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General warranty deeds are deeds that include a commitment on the part of the seller to protect the buyer in the event that any claims on the property emerge after the sale is completed. Essentially, this creates a situation where the new owner of the property does not have to be concerned about losing control of the asset while the claims are settled. In the event that a claim proves to be true, the seller must reimburse the buyer or grantee for the value of the property as well as any other losses that occur due as a result of the dispute over the property title.
A general warranty deed is usually considered a type of deed that provides the maximum amount of protection to the buyer. Should the seller’s title be challenged in any way, the buyer does not have any responsibility to attempt to resolve the dispute. The responsibility remains with the seller, who must take steps to prove that his or her title to the property is the legitimate title and that the seller has full rights to offer the property for sale if desired.
Just about any type of claim contesting the legitimacy of the seller’s title is covered in a general warranty deed. This includes issues such as mortgage claims, tax liens, or even title claims where other parties attest that they are the rightful owners with a clear title, not the seller or grantor.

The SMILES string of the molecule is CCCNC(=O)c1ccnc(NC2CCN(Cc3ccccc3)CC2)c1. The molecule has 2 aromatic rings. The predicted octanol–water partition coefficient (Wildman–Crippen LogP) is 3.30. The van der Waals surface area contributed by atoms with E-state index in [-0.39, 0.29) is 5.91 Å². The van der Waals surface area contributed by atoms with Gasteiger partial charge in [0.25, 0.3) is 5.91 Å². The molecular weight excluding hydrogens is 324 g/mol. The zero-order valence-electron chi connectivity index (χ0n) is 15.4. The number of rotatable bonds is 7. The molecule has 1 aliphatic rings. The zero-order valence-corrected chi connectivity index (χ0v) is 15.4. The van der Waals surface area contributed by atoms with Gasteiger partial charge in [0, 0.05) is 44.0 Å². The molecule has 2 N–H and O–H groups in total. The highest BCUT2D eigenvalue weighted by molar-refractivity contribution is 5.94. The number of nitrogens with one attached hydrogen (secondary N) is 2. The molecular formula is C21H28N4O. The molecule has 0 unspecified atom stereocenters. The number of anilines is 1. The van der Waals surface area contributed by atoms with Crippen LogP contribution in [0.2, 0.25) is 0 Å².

Should the grantor be unable to establish that his or her deed is the legitimate title for the property, the grantor is then responsible for compensating the grantee for any and all expenses associated with the issue. This often includes full reimbursement of the purchase price, paying for any improvements to the property made by the grantee during the period of possession and possibly reimbursing the grantee for any out of pocket expenses associated with securing and moving belongings to a new property.
Because of the protection that a general warranty deed affords a buyer, it is not unusual for this type of deed to be used as part of the real estate transaction. In some countries around the world, the inclusion of this type of deed in any real estate deal is mandatory. Even in countries where that is not the case, a general warranty deed is still used as a matter of course. Buyers would do well to always insist on the inclusion of a general warranty deed, even if they have full confidence in the veracity of the deed held by the seller.
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